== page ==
It has been almost a year since the publication of the Spanish Working from Home Act 10 of 9 July 2021 (with initials in Spanish “LTD”), and on 22 March the Spanish National Court ruled for the first time on the matters to be taken into consideration by companies when it comes to regulating the practice of working from home.

In an attempt to shed some clarity on the interpretation of the provisions of Act 10/2021, the National Court has ruled on a collective dispute filed by several trade unions requesting that the clauses of the working from home agreements (WHA) signed between the company and some of its workers be ruled null and void, in some cases fully and in others partially.

The National Court has declared several of the clauses imposed by the company to be null and void due to being unfair and, given the importance that WHAs could have for the companies that implement them as required by law (30% on a quarterly basis), it is worth knowing what the Courts do and do not seem to allow.


What expenses have to be paid to home workers when there is no relevant provision in the collective bargaining agreement?

The LTD stipulates that the costs of  working from home must be borne by the company. This cannot involve the employee bearing any costs related to equipment, tools, resources, etc. The amount of such compensation is, however, subject to the provisions of collective bargaining agreements.

Many collective bargaining agreements have started to regulate this issue, but in many cases, they do not include any provisions on this issue (which is common in all agreements negotiated before the law was passed). What happens in such cases? Do I have to pay anything?

In the aforementioned judgement, the National Court points out that the obligation to pay expenses or to compensate for the expenses incurred is a right of the worker that is not conditional on the existence of regulation by a collective bargaining agreement and, therefore, the company will have to pay expenses.

In addition, with this ruling, the National Court reminds companies that they are responsible for providing workers with all the resources, equipment and tools required to carry out their work, and that it is not acceptable for workers to provide their own personal resources.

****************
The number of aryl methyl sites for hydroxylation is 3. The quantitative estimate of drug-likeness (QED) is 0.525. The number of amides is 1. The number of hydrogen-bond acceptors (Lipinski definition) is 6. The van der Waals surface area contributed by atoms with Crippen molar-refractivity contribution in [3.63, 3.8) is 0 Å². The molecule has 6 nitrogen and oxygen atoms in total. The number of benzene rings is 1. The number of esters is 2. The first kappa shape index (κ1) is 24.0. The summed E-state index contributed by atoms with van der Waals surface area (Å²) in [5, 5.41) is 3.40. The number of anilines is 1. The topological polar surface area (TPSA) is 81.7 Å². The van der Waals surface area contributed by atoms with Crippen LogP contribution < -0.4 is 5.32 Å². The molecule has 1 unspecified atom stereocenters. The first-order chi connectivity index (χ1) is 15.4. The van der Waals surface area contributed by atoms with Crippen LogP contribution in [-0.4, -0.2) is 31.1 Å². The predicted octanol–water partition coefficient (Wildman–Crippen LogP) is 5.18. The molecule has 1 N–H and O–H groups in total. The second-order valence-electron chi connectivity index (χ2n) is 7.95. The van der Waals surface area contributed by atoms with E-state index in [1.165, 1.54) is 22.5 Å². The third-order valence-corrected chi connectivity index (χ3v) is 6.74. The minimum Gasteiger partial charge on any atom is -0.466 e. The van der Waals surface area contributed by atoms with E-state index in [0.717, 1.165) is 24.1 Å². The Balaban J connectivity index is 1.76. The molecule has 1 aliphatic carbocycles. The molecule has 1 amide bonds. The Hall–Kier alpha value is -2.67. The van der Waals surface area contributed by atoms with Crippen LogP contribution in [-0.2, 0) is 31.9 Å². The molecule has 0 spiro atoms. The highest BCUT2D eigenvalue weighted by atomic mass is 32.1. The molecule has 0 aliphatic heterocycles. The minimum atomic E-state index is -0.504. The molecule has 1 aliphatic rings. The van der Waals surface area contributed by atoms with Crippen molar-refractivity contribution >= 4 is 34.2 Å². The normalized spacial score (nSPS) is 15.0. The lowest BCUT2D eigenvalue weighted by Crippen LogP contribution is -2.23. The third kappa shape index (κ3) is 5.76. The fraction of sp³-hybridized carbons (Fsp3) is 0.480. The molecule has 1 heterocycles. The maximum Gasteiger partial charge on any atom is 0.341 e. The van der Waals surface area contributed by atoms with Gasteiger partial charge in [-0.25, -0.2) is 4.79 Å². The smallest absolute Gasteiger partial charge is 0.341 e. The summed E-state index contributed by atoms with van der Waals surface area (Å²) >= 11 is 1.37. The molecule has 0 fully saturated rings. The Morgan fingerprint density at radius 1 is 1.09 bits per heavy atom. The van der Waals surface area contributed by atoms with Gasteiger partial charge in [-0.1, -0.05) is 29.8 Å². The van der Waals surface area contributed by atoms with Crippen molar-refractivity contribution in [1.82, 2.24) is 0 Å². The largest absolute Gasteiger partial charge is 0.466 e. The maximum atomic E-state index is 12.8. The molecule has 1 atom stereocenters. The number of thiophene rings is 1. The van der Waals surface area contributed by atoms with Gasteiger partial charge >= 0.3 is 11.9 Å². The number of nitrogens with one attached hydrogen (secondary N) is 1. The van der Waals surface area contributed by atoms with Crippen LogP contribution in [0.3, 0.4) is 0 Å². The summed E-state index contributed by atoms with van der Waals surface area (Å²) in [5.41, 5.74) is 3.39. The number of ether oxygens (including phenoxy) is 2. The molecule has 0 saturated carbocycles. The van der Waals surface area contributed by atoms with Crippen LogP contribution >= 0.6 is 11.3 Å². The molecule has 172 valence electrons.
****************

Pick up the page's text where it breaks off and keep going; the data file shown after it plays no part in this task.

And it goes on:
Can employers impose limits on digital disconnection?

Another issue addressed in the ruling is digital disconnection. This is another right of workers, not only provided for in the LTD, but also in Article 88 of the Spanish Act on data protection and guarantee of digital rights (with initials in Spanish LOPDGDD).

In this specific case, while recognising the right to disconnection, the clause of the WHA in question stipulated that the employee had to respond to emergency calls or emails that could be detrimental to the business and required immediate attention.

While the Court acknowledged that the right to digital disconnection is not absolute, it found that the wording of the WHA was too broad and, therefore, unfair. It therefore declared it null and void and determined, as a general rule, that each situation must be dealt with on a case-by-case basis.


Does the risk assessment have to be done from the home worker’s home?

Another of the most frequently asked questions this year has been how to carry out an occupational risk assessment in cases of working from home. This issue was also contested because the WHA under discussion in the proceedings stipulated that “when required by the circumstances, in accordance with the provisions of Article 16(2) of Act 10/2021, the worker authorises the Company’s Risk Prevention Department to enter his or her home from time to time”.

In this case, the judgement considered that since there was a conflict between the duty of prevention and the right to privacy of the home, it was not appropriate to impose blanket authorisations to enter the residence from where services are provided.

The National Court clarified that, in order to be able to enter the worker’s home, there must be specific reasons to do so, and a specific report must be issued to the affected person and to the prevention delegates. This does not prevent the employee from refusing in any case.


Can we revoke the working from home authorisation at any time?

Lastly, the judgement helps to clarify one of the most important issues addressed by the LTD: the right of reversibility, i.e. the right of employers and employees to decide to return to face-to-face work by discontinuing working from home.

However, the WHA at issue sought to limit this right by setting out the circumstances in which workers could exercise it.

The Court makes it clear that this right cannot be limited by the WHA beyond the provisions of the collective bargaining agreement. It also clarified that unlike the company’s rights, the workers’ rights cannot be limited, and there must in any case be a balance between the two.

This implies almost an absolute right to return to face-to-face work and any requirement, time limit or element that could hinder this should be viewed in a very restrictive way, although, as clarified in the judgement, limitations can be placed on the company’s right of reversibility.


And what are the conclusions?

The ruling is a first warning sign for companies using WHAs to set up a company-specific working from home system. It is a call for compliance with the law and respect for the rights it establishes.

Above all, however, it calls for the drafting of well-crafted WHAs, with strong legal advice, which is why guidance in this area is always highly recommended.

Staying up to date and knowing how the courts interpret this regulation can avoid many problems in the future.

That is why RSM is here to help you to avoid any concerns when entering into a working from home agreement.




Author: Yolanda Tejera, Labour lawyer at RSM Spain